On October 4, 1892, five men, Tim Evans, or Powers, Grat Dalton, Bob Dalton, Emmet Dalton and Dick Broadwell, the last having been enlisted in the scheme a day or two before, rode up from the Indian Territory from that part known as the Cherokee nation.


(The Condon Bank Coffeyville, Kansas, the First National Bank is just across the street to the right of the Condon. The First National was lost to fire.)





They passed the night hiding in the wooded fastnesses along the banks of the Verdigris River, on which this town stands. Early on the morning of the 5th they took up their journey again, their bloodied horses refreshed by rest and food. For miles they followed one of the main roads into Coffeyville, the road that becomes Eighth street when it enters the town. As they neared the town they were noticed by many people riding to and from the city. The Daltons, who were, of course, well known in Coffeyville, were disguised by false beards and other means. Long cloaks concealed their weapons – Winchester rifles and heavy Colt's revolvers. They looked, as they intended, like a party of deputy United States marshals on official business. This was an occurrence too common to excite wonderment or remark.





As they rode up Eighth street many eyes were turned upon them, but without the slightest suspicion. It was evidently their intention to tie their horses on Eighth street, where they would be readily accessible when the need to flee came. However, the street was torn up, pending certain repairs, making this impossible. An alley running directly off the street attracted their attention. They turned down it, the only false move they had made thus far, and tied their horses to a paling back of my livery stable. Then in single file they emerged from the alley, their long coats removed, their spurs clanking, their guns swinging at their sides.


(The alley they turned their horses down in 1892, it is directly across from the front of the Condon Bank, green trim, and a direct shot from the front of Ishams Hardware store, where this pic is taken from, the stable was down the alley and to the left, where they tied the hosses. And the new Condon Bank with the alley in between across the street. Locals call it Death Alley.)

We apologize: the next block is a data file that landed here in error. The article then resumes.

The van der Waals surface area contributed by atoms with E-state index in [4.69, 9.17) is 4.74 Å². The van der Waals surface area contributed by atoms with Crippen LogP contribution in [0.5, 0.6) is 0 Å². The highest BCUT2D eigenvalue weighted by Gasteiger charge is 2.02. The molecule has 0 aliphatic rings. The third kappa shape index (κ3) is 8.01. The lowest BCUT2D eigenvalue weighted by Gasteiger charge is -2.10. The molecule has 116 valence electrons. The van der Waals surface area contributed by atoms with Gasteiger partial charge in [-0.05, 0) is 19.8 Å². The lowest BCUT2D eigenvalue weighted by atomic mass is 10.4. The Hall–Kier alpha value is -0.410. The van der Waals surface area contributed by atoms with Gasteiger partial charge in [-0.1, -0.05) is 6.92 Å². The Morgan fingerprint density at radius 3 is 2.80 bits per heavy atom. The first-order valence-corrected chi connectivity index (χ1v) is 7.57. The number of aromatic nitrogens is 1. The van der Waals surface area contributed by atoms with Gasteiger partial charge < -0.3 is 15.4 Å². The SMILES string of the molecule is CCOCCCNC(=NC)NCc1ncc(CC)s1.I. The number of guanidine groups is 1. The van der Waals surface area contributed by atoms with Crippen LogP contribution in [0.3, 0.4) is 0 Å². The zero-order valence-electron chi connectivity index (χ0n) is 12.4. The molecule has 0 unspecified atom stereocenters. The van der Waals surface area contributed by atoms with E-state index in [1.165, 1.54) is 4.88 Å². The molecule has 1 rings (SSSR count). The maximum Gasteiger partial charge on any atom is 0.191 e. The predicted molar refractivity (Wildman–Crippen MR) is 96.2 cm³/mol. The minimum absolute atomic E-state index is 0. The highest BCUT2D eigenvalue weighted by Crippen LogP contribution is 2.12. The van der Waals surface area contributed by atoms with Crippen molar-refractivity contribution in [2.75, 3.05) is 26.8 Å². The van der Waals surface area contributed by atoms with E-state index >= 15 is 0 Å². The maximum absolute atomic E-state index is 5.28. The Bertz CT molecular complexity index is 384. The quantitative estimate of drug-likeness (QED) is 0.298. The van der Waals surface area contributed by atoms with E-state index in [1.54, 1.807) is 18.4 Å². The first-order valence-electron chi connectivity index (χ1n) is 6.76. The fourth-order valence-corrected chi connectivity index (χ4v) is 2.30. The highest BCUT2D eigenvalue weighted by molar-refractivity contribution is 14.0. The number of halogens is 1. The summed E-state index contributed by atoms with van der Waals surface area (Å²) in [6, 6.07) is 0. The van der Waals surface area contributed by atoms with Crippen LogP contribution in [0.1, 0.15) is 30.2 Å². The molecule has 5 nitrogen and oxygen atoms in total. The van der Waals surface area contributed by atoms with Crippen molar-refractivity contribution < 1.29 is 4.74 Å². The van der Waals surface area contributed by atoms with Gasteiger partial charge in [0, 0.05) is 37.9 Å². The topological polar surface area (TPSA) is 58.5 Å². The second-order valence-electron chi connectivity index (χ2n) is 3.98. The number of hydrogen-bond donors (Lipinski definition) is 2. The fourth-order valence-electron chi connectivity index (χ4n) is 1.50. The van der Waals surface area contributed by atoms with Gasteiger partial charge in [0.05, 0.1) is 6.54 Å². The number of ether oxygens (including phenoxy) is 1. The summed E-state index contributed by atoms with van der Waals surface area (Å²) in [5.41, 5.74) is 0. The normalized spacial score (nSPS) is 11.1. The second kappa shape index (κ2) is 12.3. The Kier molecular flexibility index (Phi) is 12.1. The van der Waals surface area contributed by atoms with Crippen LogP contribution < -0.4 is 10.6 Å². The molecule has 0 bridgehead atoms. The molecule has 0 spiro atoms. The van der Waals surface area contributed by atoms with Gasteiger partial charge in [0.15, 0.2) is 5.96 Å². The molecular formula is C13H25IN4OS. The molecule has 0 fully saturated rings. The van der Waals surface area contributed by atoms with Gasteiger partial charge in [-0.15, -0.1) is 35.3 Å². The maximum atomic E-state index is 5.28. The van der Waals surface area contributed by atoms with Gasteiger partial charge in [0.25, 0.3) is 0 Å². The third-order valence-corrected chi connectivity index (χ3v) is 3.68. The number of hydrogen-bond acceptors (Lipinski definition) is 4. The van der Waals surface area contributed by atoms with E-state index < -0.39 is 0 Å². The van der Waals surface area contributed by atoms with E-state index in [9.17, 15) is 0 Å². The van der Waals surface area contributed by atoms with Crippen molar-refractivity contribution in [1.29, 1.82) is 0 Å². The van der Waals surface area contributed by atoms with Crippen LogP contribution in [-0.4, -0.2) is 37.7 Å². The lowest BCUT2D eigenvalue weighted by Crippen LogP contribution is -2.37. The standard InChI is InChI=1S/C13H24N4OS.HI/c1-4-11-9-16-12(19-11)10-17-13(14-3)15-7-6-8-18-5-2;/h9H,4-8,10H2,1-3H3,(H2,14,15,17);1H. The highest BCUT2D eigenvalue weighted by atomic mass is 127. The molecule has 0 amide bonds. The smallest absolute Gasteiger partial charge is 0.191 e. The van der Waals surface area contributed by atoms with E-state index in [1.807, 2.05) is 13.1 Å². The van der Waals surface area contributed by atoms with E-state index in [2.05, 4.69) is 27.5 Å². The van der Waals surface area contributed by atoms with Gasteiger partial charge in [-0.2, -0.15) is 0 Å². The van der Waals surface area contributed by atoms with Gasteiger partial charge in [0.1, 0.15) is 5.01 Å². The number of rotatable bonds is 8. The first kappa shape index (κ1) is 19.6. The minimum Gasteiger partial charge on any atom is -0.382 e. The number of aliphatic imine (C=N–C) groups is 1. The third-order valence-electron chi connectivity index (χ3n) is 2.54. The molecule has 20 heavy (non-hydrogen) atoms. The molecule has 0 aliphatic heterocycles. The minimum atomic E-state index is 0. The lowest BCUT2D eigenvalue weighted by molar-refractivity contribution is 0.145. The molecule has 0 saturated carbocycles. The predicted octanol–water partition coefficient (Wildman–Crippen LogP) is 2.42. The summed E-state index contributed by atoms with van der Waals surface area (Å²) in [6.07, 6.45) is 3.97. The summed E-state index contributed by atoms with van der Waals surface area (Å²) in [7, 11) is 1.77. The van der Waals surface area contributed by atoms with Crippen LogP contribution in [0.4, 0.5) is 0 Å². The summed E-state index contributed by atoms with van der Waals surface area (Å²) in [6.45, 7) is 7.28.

Bob and Emmett crossed to the First National bank the other three, Gratt Dalton, Powers and Broadwell, entered the Condon National Bank, and covering the cashier with their Winchesters commanded him to open the vault. Grat hurried around behind the iron screen that partitioned the vaults and the business part of the bank from the front, and opening a heavy grain sack commanded one of the three clerks to pour into it all the cash in sight. That done he, with a fierce oath and threatening wave of his gun, commanded the cashier to open the vault and get the gold.

“I can't,” replied the cashier. “The time lock is on the vault.”
“What time will it open?”
“At half past 9,” returned the cashier. The time was only a guess on his part; it was after 10 o'clock then, but Grat bit at the desperate expedient to gain time.

“We'll wait,” he announced.

(The dark building on the right next to the MEHL BROS sign is the First National, the other Bank being robed at the same time as the Condon. The Condon had been turned into a restaurant in this pic. The alley is out of the pic to the left.)





All this time the citizens were not idle. So completely by surprise had the assault on the bank been that no one was in the least prepared. Even the town marshal, Frank Connelly, was unarmed. The first intimation that I had of the affair was when some one ran into the stable shouting that Condon's bank was being robbed. I had no weapon in the barn, but, running across the street to the hardware store, I fitted myself out with a small Winchester, the first thing that I came upon. Stationing myself on the street I began to fire on the Condon bank, hoping to frustrate the plans of the bandits.







In this I was soon joined by others, who hurriedly procured weapons from the hardware stores. The plate glass windows of the bank were riddled and bank people narrowly escaped death from the flying bullets, but the effect of the fusillade was to make the robbers chary of staying too long in the bank. In the grain sack was about $4,000 in silver and greenbacks. The silver was discarded, Grat Dalton stuffing the paper money into his coat.